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U.S. Sen. Sherrod Brown took considerable heat for his position on cap-and-trade legislation.
He voted against it in the Senate, which disappointed and even outraged some environmentalists. It was among the biggest issues on which Brown, Ohio's Democratic incumbent, split with President Barack Obama.
That was why PolitiFact Ohio was surprised to hear a radio ad for Brown's Republican challenger, Ohio Treasurer Josh Mandel.
The ad blasts Brown for "supporting the job-killing cap-and-trade plan" and labels him an "Obama rubber stamp."
We asked the Mandel campaign how that claim was supported, and we reviewed the background.
Cap and trade legislation seeks to reduce carbon dioxide emissions from power plants and other greenhouse gas sources by setting caps on the amount of pollutants a plant can spew into the air. Companies that come in below their cap are then allowed to sell their emission credits to other companies that need them. Supporters say the approach provides economic incentives to reduce pollution and innovate. Critics deride it as an energy tax and say it increases costs for everyone.
The approach was originally employed to curb the pollutants that cause acid rain in the early 1990s. President George H.W. Bush championed it, with the support of both Democrats and Republicans in Congress. In 2008, it was one of the few areas of common ground between Obama and his opponent, Sen. John McCain. Both acknowledged climate change and favored carbon caps.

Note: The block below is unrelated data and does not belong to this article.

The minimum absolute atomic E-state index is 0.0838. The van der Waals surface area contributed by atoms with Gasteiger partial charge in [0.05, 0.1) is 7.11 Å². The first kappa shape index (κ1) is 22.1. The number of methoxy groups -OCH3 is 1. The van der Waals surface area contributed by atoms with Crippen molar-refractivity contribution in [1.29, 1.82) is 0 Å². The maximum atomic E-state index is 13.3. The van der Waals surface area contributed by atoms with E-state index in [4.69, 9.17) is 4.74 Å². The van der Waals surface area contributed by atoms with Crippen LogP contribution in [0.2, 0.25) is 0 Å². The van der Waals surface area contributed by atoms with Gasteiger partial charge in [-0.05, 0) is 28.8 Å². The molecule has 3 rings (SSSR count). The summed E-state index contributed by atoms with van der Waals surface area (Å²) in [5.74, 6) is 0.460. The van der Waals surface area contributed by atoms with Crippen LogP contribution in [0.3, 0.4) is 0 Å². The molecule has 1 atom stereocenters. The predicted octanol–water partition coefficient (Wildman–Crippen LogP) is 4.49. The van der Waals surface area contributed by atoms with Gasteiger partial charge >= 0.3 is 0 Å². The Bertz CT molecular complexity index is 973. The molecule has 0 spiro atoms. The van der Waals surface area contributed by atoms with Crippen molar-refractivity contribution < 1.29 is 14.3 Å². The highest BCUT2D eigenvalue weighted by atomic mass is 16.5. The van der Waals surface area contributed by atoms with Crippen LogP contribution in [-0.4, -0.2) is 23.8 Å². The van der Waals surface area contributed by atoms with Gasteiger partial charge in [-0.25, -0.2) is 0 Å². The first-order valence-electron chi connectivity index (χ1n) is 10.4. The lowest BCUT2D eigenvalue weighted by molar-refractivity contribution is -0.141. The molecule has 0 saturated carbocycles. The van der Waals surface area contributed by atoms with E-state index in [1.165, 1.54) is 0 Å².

In June 2008, Brown joined Republicans in voting to block a bill which would have imposed a cap-and-trade system of credits for carbon dioxide emissions.
He said he would have liked to support the bill, but he said the measure would place too high a cost on Ohio industry and threatened jobs.
In spring 2009, after Obama had taken office, Brown proposed legislation to provide incentives for manufacturers to adopt green technologies, but said it "doesn't cause me at all to change any position from last year" opposing a cap-and-trade system.
He voted shortly afterward to keep the fast-track budget reconciliation process open on an emissions bill, so that it would not face a filibuster, but said he still had significant concerns about the legislation.
"I'm an environmentalist," he said. "I want cap and trade. I just want to make sure that the ratepayers in my state don't get socked hard. And that the manufacturing doesn't get crippled."
Mandel's campaign cited that quote as a source for its assertion that "Brown was open to supporting a cap-and-trade proposal."
But being open to support falls short of endorsement.
Before cap-and-trade legislation stalled and then died in the Senate, the New York Times reported in October 2009 that "Brown has not been shy about embracing the cap-and-trade policy (but) he also has not endorsed the bill."
Brown "has bluntly stated that unless the (carbon emissions bill's) authors agree to a variety of manufacturing and trade provisions, there is little possibility that the legislation will get anywhere near enough support to clear the Senate," the article said.